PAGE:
By August 1998 the band would announce their next album in the form of Caravan Beyond Redemption, revealing their tracklist through their newly created webpage. Despite listing a 1999 release, the album was released on 6 December 1998 to positive reviews and using a Japanese Bonus Track ("Black Sunday") as the music video for the album. 1999 would lead to the band going on a world tour, beginning with the Cosmic Caravan with Orange Goblin before following with appearances in Ireland, Greece, Japan, Australia and the first three editions of a fresh new festival known as Roadburn. The band also contributed to the European edition of the ECW Extreme Music compilation, re-issued In Memoriam on Rise Above Records and the Music Cartel and released a longform video of all of the band's videos to that point entitled Our God Has Landed. Cathedral's touring would slow in 2000 as the group focused their efforts on their next album.

Endtyme was released on 26 February 2001 to positive reviews. In a drastic departure from recent records the band returned to a grimy doom metal sound ala Forest of Equlibrium and even featured artwork by Stephen O'Malley (Sunn O)))) rather than mainstay Dave Patchett (Though he would contribute art to the Japanese edition of the album). A 7" single as part of Southern Lord Records' Seven Inches of Doom series entitled Gargoylian saw release on 13 March 2001. The band would support Endtyme on the live stage by touring the UK with Hangnail, touring Europe and Japan the next month and then embarking on a two month European tour with Entombed. By the end of the year, Cathedral would cut ties with Earache Records.

The Guessing Game: Dream Catcher and Nuclear Blast (2002 - 2010)Edit

Having departed from Earache after nearly ten years on and off with the label, the band would sign to Dream Catcher. Closing out 2002 the band would tour the UK with Electric Wizard and perform at the Stoned Wizard Festival in France.[1] The VIIth Coming was released on 21 October 2002 to positive reviews, further following on the doomier, darker side of the band but with a more contrast in terms of song consistency. The band would tour Europe and the USA (Their last USA tour) in 2003 alongside black/gothic metal band Samael in support of the record. Not long after the band would sign to Nuclear Blast, ironically even hinting at it in a 2003 interview with Scott Crawford.[2] Cathedral signed with Nuclear Blast in July 2003.[3] The band would start work on their eighth album while touring Europe in support of HIM on a tour of Europe in 2004. On 21 June 2004 Earache Records would release The Serpent's Gold, a double-disc compilation featuring a best-of (The Serpent's Treasure) and a disc of unreleased songs (The Serpent's Chest) featuring demos, rarities and unreleased songs.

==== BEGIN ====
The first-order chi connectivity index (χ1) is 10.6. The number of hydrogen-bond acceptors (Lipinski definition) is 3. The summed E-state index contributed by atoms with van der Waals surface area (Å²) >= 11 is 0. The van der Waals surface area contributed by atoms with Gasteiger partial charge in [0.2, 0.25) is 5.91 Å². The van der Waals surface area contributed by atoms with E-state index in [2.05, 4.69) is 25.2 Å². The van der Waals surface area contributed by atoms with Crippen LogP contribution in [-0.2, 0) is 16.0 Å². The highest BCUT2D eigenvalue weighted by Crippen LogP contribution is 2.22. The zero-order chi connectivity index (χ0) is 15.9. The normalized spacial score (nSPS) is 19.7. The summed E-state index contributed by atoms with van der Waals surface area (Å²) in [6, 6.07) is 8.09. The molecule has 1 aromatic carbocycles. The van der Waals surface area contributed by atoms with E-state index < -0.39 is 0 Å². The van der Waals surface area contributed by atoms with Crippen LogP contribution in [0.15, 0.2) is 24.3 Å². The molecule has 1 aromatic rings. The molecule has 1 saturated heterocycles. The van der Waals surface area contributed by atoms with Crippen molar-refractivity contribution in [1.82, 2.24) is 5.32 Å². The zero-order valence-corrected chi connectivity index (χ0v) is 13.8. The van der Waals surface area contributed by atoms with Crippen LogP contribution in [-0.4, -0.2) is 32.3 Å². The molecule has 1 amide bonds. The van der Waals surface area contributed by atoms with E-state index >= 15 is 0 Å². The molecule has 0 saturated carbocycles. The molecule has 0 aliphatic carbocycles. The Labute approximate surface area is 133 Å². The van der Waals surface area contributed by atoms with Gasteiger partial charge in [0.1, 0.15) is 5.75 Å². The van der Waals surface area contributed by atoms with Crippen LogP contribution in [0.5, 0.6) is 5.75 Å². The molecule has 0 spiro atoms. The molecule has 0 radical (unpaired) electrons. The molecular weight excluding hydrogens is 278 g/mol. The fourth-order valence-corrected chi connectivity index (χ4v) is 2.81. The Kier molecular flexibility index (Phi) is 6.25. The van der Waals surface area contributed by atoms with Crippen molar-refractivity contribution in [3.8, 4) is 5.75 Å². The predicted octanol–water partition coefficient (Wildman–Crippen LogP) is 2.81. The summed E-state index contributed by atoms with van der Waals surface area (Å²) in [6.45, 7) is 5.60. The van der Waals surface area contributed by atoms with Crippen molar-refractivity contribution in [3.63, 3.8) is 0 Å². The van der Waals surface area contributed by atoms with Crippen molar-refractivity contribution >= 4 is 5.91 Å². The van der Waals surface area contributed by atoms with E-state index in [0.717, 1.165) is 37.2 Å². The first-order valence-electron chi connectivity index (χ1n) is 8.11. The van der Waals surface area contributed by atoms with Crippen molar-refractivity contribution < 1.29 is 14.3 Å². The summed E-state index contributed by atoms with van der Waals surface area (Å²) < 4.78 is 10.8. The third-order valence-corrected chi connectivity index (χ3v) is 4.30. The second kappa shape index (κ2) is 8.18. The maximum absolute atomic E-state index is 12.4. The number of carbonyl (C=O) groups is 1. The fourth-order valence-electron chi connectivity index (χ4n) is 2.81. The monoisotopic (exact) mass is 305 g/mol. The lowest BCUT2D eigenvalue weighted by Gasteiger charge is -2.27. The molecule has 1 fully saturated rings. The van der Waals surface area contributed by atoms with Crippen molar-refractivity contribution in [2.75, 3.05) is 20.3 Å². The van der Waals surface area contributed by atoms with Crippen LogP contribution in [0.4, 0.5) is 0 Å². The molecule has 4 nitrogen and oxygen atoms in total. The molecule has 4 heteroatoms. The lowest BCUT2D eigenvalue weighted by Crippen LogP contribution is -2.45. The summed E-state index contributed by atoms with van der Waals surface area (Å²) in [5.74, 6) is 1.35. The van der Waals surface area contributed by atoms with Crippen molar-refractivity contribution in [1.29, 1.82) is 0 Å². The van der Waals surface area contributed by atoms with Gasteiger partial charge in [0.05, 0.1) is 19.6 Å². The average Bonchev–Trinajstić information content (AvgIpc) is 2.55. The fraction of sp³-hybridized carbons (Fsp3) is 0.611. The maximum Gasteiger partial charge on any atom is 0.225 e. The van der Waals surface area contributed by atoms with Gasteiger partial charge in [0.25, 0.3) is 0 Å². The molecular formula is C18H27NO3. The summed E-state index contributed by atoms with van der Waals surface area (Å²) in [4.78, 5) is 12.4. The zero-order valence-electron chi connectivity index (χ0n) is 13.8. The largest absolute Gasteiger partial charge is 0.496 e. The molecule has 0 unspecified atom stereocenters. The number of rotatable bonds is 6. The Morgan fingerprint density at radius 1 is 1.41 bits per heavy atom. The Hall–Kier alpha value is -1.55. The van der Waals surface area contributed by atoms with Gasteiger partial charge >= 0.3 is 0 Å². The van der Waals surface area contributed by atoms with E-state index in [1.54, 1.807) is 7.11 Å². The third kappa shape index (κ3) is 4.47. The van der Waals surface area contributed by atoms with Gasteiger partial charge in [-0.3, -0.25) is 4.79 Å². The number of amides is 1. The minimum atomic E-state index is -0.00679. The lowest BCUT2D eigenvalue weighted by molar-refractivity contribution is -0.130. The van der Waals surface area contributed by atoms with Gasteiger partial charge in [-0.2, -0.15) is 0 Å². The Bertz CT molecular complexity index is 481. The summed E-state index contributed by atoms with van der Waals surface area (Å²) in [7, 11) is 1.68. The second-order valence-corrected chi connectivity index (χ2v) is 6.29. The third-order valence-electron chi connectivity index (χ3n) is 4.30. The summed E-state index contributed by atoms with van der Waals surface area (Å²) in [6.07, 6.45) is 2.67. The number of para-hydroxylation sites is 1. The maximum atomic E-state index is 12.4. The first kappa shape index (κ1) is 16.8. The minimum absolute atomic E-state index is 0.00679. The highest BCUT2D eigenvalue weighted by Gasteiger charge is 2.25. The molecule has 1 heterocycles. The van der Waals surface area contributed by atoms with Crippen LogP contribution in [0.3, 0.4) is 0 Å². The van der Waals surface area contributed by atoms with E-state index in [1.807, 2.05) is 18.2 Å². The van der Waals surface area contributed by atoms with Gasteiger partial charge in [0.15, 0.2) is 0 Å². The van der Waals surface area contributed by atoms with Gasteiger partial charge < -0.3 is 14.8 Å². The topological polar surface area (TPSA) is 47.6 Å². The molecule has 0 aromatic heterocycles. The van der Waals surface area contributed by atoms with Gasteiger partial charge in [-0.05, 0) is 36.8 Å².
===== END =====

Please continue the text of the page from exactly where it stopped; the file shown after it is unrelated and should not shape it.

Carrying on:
Now signed to Nuclear Blast, the band would release their eighth album The Garden of Unearthly Delights (Originally intended to be named as "Seeds of Decay" with a mostly different track list.)[4] to positive reviews. This album would mesh with doom, seventies rock and was topped off by the near 30-minute multigenre piece "The Garden", which the band actually performed live with Circulus as a backing act on on 14 October 2005 at The Camden Underworld.[5] In an interview with Chronicles of Chaos, Lee Dorrian would explain the process of the making of the album and state that "Cathedral aren't going to be around forever".[6]

A proposed tour with Candlemass and Grand Magus would be intended but ultimately called off.[7] However with Electric Wizard being added into the mix in place of Candlemass this tour would happen in 2006 as the Doomed Trinity. The band followed with a host of festival appearances[8], including Japan (Loud Park)[9] and Mexico (Monterrey Metal Fest)[10]. From there the band took what was billed as a "mental break" and the live performances would become sporadic over the next three years, namely appearances at Hard Rock Laager (Estonia, 2007), Damnation Festival (2008), Roadburn Festival (2009), HellFest (2009), Kolbetasonik (Spain, 2009), Legends of Chaos (Three Dates in Italy, 2009) and Wacken Open Air (2009). 2008 and 2009 would also see Earache reissues of The Carnival Bizarre[11], Forest of Equlibrium[12] and The Ethereal Mirror[13]. The Carnival Bizarre would contain Our God Has Landed as a bonus while the latter two records reissued in that order featured EP tracks and original documentaries on their respective albums as bonuses.

On 28 October 2009, Cathedral would announce they were set to release their ninth studio album, working again with producer Warren Riker.[14] Details would later reveal this new release would actually be a 13-track double album.[15] The Guessing Game would be released on on 26 March 2010 to positive reception, proving to be one of Cathedral's most eclectic and exotic efforts with sounds ranging from prog, psych, hard rock, doom and more. The band would tour the UK and Ireland with The Gates of Slumber and Church of Misery and later Europe (Again with The Gates of Slumber) as a whole that year. On 3 December 2010, Cathedral would perform a 20th Anniversary show with two sets: A set with the original lineup performing Forest of Equilibrium in it's entirety and a second set with the current lineup performing a career-spanning set.[16]

The Last Spire: The End of Cathedral (2011 - 2013)Edit

On 6 February 2011, Cathedral would announce they were to make their "retirement" from the scene, with their final shows set for that year and to record their final studio album in 2012.[17] Leo Smee would also depart from the group and be replaced by Scott Carlson as the band's bassist. Cathedral would essentially embark on a worldwide farewell tour, performing two dates in Japan, at Maryland Deathfest in the USA, two dates in Brazil, the Czech Republic, Finland and two days in Greece (One date in Germany at Hammer of Doom was intended but canceled due to conflicts with the festival organizers). This would build up to Cathedral's final show at the CMV Forum in London on 3 December 2011 alongside Gentlemans Pistols, Grand Magus and Comus. Despite being billed in their home country as their final show, the band would perform seven more shows in Australia as part of the Soundwave touring festival. Cathedral's last live performance was on 5 March 2012 at the Claremont Showgrounds in Perth, Western Australia.